Sunday, January 24, 2016
I was pleasantly surprised when we got the information about our most recent protocol (before our appointment with the doctor) that the doctor had indicated he would be proscribing a steroid—dexamethasone. Dexamethasone, like prednisone, is a corticosteroid. (20mg of prednisone is roughly equivalent to 3mg of dexamethasone.) But I’ve read SO MUCH about the use of prednisone (or prednisolone) during pregnancy, and read very little about their cousin dexamethasone, so I was a little unsure why he picked dexamethasone over prednisone.
I had a very difficult time finding any medical journal articles comparing dexamethasone or prednisone for recurrent miscarriages.
One RE doctor’s website, when asked “The AEB center uses Dexamthasone, but I really do not know why the prefer it over the Prednisone” responded “90-95 percent of prednisone is broken down by the placenta , so very little gets to the baby. This is not the case with dexamethasone.”
Another blog suggested that dexamethasone was preferred on the front end, because it “calms” NK cells, while prednisone is preferred once pregnancy is established.
When I just limited my searching to the use of dexamethasone for miscarriage prevention, things got… interesting. The first hit was an article about using dexamethasone to TERMINATE pregnancies (in dogs—it was jarring to read “bitches”).http://www.ncbi.nlm.nih.gov/pubmed/9404290 YIKES. (Indeed, Google will suggest other searches you might like to run include “dog abortion.” Jeez.)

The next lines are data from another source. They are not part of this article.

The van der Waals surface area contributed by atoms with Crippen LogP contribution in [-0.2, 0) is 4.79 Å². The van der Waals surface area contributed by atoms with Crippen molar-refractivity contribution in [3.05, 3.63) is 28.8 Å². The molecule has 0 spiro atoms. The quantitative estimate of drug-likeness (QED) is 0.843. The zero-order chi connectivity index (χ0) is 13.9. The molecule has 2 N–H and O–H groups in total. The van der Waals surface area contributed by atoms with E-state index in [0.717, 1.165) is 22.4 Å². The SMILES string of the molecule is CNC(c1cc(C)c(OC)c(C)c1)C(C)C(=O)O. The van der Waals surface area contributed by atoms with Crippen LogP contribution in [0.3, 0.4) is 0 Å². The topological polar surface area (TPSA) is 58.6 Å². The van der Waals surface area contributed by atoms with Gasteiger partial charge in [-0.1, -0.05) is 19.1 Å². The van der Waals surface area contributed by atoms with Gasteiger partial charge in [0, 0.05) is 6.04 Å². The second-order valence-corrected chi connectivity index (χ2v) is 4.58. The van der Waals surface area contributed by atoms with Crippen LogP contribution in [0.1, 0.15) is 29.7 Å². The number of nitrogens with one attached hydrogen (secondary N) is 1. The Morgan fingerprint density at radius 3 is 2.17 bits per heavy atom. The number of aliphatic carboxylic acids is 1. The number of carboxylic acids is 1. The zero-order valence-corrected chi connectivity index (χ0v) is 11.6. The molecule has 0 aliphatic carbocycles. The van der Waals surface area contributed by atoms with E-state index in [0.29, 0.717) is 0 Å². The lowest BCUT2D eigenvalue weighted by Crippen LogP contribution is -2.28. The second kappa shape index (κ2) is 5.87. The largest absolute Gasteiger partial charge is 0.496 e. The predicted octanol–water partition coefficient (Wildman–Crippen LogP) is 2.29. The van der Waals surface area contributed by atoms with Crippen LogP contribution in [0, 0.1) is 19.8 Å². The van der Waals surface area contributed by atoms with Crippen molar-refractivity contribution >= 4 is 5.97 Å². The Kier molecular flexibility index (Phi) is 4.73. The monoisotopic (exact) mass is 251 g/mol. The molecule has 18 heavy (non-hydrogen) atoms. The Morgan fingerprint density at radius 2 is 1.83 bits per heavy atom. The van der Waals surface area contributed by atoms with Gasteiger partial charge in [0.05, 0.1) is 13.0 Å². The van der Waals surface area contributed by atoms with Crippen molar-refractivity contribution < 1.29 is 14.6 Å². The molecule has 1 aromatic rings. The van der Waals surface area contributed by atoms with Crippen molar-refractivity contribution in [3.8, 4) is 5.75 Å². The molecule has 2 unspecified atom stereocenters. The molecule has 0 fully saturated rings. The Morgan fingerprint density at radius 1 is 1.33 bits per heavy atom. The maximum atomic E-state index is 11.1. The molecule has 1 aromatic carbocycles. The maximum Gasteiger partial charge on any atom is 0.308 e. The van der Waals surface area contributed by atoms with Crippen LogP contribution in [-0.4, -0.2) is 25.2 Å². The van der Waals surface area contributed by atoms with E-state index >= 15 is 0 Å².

Then I ran across an Atlantic article suggesting the use of dexamethasone during pregnancy has some pretty serious risks:
The article suggests that “prenatal synthetic glucocorticoid exposure could permanently change the way a person's genetics will operate over his or her lifetime.” YIKES. That applies to prednisone as well, too, although prednisone does not appear to cross the placenta as much as dexamethasone. It reports that a Swedish study was halted because of severe adverse outcomes: “In mid-2012, the Swedish research team reported that they had gone to their ethics board to tell them they were shutting down their trial use. The Swedes have so far found 8 "severe adverse events" among 43 children exposed in utero. Problems among those exposed include mental retardation (3 cases among the 43 children), memory problems, and growth disorders.”
Also, it’s one of the steroids that can be used to speed up fetal lung development in case of risk of premature delivery: http://www.ncbi.nlm.nih.gov/pubmed/8960608
YIKES. No good medical journal articles suggesting dexamethasone is beneficial to treat miscarriages—other than its grouping as a steroid generally—and some pretty scary suggestions that it may mess with the fetus’s development.
So I have a meeting with my RE before we start any procedure, and I’m going to get some answers about why he would suggest dexamethasone, what dosage and for how long, and his thoughts on prednisone. I’m also going to give him one of the articles I found on prednisone.
Monday, January 4, 2016
After a number of pregnancy losses, including two with chromosomally normal embryos, I’m feeling a little desperate.
So I return to prednisone. As I previously mentioned, when I got a second opinion from CCRM they said they put all of their hail Mary patients on prednisone. http://3yearwait.blogspot.com/2015/10/cheating-on-my-fertility-doctor.html?_sm_au_=iVVVVMV7JF6FqnsM My doctor pooh-poohed the use of prednisone, emphatically insisting that he has never proscribed it. But… what if he’s wrong?